California home sales plunge to a 14-year low in October

Home sales were super-scary in October, falling to the lowest level since 2008 – and were off at least 30% for the third time in the past four months.

Fast-rising mortgage rates are to blame, as the Federal Reserve’s inflation-cutting moves make homes – and their monthly loan payments – significantly more expensive for potential buyers. 

So, many buyers are standing on the sidelines and homeowners – many who saw bidding wars and competition for homes several months ago – are hesitant to sell as prices slide, especially if they need another mortgage that will be at double the rate from a year ago.

Basically, it’s the great standoff, with the highest mortgage rates in two decades.

(See the table below for regional data on home sales and prices.)


Adjusted annualized sales plummeted to 274,040 homes in October, down 10.4% from September – and off a staggering 36.9% from a year ago, according to the California Association of Realtors. Home sales have declined for 16 consecutive months on a year-over-year basis, and the September-to-October drop was the largest since 1979.

It was across-the-board pain regardless of the price range, with $750,000 to $1 million homes suffering a 41% drop in sales, the largest of any price range in the state. High-end homes, often more insulated because of deep-pocketed buyers who either pay with cash or are less worried about interest rates, tumbled 34% from a year ago.

And six of the seven regions endured at least a 35% drop in home sales in October compared to a year ago, including a 44% plunge in the Inland Empire (Riverside and San Bernardino counties), the most affordable housing market in Southern California. Again, 7%-plus mortgage rates were the culprit, since homebuyers in the Inland Empire are more price-  and payment–sensitive than many other regions. 

A housing community in Menifee in Riverside County. The county had the largest drop in home sales in October. Shutterstock

If there was one saving grace, the Far North, think Chico to Crescent City, had only a 19% drop in home sales, the smallest in the state. Otherwise, the statewide home sales decline could have been more dismal.


New CAR president Jennifer Branchini, a Bay Area agent, says the hard-hit housing market could be reaching the floor.  

“While October’s sales and price results were weaker than what we’ve experienced in the past couple of years and could slow further in the upcoming off-season, the market bottom could be in sight,” she says.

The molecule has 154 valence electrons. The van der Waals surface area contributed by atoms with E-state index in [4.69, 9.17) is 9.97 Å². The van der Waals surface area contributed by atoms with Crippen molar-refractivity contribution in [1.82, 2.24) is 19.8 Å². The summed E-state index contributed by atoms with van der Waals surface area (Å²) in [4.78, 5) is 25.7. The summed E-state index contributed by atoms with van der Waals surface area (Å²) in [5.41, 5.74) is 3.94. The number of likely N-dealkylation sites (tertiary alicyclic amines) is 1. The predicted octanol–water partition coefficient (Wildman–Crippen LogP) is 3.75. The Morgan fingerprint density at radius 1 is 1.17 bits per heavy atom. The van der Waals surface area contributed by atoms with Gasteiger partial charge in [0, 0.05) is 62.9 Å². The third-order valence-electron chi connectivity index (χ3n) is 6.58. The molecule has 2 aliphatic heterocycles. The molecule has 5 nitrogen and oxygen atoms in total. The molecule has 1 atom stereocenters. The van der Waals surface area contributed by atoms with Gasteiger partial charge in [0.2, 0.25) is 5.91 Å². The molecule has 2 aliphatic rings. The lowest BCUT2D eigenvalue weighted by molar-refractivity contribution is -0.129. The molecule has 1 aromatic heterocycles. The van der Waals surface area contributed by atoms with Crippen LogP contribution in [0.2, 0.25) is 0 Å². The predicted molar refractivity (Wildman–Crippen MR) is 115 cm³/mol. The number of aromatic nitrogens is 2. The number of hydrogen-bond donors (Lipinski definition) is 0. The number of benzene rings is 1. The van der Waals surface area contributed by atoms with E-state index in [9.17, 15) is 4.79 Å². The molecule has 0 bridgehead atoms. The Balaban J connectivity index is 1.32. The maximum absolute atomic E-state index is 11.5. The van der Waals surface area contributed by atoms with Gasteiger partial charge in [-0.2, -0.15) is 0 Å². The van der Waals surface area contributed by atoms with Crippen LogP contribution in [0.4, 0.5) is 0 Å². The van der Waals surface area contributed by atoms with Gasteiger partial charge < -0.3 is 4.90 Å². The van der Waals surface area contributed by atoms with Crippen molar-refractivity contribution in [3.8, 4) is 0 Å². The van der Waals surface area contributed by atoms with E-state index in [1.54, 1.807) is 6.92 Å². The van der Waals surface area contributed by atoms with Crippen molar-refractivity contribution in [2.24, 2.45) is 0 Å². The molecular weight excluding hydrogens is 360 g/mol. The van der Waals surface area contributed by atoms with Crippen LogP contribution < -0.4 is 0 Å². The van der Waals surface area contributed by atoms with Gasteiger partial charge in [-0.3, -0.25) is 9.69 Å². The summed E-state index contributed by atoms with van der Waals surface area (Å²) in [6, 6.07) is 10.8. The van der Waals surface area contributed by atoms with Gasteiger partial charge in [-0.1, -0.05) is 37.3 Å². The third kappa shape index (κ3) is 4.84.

Or the so-called bottom could be a few months – or even a couple of years – away, according to other housing experts looking at mortgage rates that have made buying a home much pricer and slamming the door on many possible buyers.

“Excluding the three-month pandemic lockdown period in spring 2020, October’s sales level was the lowest since February 2008,” says Jordan Levine, CAR vice president and chief economist. ‘With pending sales showing a 50% drop from a year ago, we can expect additional tempering in housing demand as we previously forecasted.”


The primary reason for the slowdown is simple: Fewer than one of every five households in California can afford to buy a median-priced home and those able to must earn at least 35% more today to qualify for a mortgage with a 5% down payment than a year ago, according to Redfin.

With fewer buyers and fewer homes on the market, prices have dipped but are far from the 10% to 20% drops some housing experts have predicted. Or small month-to-month declines could last for quite some time, and lead to a large price correction.

California’s median home price – meaning half the homes sold for more, the other half for less – declined to $801,190, a 2.5% dip compared to October and a paltry 0.3% higher than a year ago, according to CAR. It was the smallest annual price gain in 29 months, and the fifth consecutive month of single-digit price increases from the year earlier.

By the numbers
  • Inventory of homes: 3.3-month supply in October vs. 1.8 months a year ago.
  • The number of days to enter escrow: 23 days in October vs. 11 days a year ago.
  • Sales price to list price: 97.3% in October vs. 101.5% a year ago.

The Central Coast, from Santa Barbara to Santa Cruz, had the largest annual price gain at 8.3%, followed by the Far North at 6.5%. The small gains could give way to overall price declines, which many markets are already reporting in the state, according to Redfin and Zillow.

Home prices will “moderate further over the next several months as interest rates remain elevated in the near term and seasonal factors come into play,” Levine says.

But even with much smaller price gains or even some price reductions, higher mortgage rates are stopping financially strapped – and maybe recession-wary – buyers.

“There is definitely a belief that home prices will go down,” says Ali Wolf, chief economist of Zonda. “So consumers are saying, ‘Why would I buy now if prices are lower in two months’ time or three months’ time.’”

Home prices and sales in October vs. a year ago

RegionPrice% Gain/LossSales
Bay Area$1.25 million-2.0%-37.3%
Central Coast$937,500+8.3%-38.8%
Southern California$773,810+3.2%-40.8%
Los Angeles$742,570+2.4%-40.8%
Inland Empire$550,000+4.8%-44.1%
Central Valley$450,0000%-36.4%
Far North$394,000+6.5%-19.1%

Source: California Association of Realtors